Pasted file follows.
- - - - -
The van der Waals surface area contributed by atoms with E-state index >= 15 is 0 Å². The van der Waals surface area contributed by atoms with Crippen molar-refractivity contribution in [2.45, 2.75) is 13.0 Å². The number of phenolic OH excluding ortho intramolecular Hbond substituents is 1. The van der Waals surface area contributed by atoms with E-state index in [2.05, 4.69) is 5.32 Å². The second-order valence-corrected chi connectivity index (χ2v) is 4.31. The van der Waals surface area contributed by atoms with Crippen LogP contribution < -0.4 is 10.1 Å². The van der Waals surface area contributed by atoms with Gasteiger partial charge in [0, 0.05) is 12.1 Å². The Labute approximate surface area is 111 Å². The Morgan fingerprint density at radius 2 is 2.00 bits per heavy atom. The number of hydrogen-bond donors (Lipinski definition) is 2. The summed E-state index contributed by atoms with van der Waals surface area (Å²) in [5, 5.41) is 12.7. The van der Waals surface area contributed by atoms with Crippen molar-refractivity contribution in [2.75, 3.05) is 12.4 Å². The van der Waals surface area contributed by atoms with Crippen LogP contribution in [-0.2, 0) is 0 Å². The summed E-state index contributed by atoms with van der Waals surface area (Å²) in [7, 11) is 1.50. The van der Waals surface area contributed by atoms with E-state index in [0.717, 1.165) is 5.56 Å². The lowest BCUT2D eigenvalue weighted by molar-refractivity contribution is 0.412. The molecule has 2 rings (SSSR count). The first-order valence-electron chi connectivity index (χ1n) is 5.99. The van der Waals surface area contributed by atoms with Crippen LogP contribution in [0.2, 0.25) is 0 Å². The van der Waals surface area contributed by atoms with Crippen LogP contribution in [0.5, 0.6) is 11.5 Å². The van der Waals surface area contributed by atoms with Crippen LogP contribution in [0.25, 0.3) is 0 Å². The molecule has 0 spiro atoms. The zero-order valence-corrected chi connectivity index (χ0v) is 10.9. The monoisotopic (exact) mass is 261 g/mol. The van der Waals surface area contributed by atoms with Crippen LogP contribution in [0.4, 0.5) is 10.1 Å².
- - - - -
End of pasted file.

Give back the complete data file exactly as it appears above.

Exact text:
The van der Waals surface area contributed by atoms with E-state index >= 15 is 0 Å². The van der Waals surface area contributed by atoms with Crippen molar-refractivity contribution in [2.45, 2.75) is 13.0 Å². The number of phenolic OH excluding ortho intramolecular Hbond substituents is 1. The van der Waals surface area contributed by atoms with E-state index in [2.05, 4.69) is 5.32 Å². The second-order valence-corrected chi connectivity index (χ2v) is 4.31. The van der Waals surface area contributed by atoms with Crippen LogP contribution < -0.4 is 10.1 Å². The van der Waals surface area contributed by atoms with Gasteiger partial charge in [0, 0.05) is 12.1 Å². The Labute approximate surface area is 111 Å². The Morgan fingerprint density at radius 2 is 2.00 bits per heavy atom. The number of hydrogen-bond donors (Lipinski definition) is 2. The summed E-state index contributed by atoms with van der Waals surface area (Å²) in [5, 5.41) is 12.7. The van der Waals surface area contributed by atoms with Crippen molar-refractivity contribution in [2.75, 3.05) is 12.4 Å². The van der Waals surface area contributed by atoms with Crippen LogP contribution in [-0.2, 0) is 0 Å². The summed E-state index contributed by atoms with van der Waals surface area (Å²) in [7, 11) is 1.50. The van der Waals surface area contributed by atoms with E-state index in [0.717, 1.165) is 5.56 Å². The lowest BCUT2D eigenvalue weighted by molar-refractivity contribution is 0.412. The molecule has 2 rings (SSSR count). The first-order valence-electron chi connectivity index (χ1n) is 5.99. The van der Waals surface area contributed by atoms with Crippen LogP contribution in [0.2, 0.25) is 0 Å². The van der Waals surface area contributed by atoms with Crippen LogP contribution in [0.5, 0.6) is 11.5 Å². The van der Waals surface area contributed by atoms with Crippen LogP contribution in [0.25, 0.3) is 0 Å². The molecule has 0 spiro atoms. The zero-order valence-corrected chi connectivity index (χ0v) is 10.9. The monoisotopic (exact) mass is 261 g/mol. The van der Waals surface area contributed by atoms with Crippen LogP contribution in [0.4, 0.5) is 10.1 Å².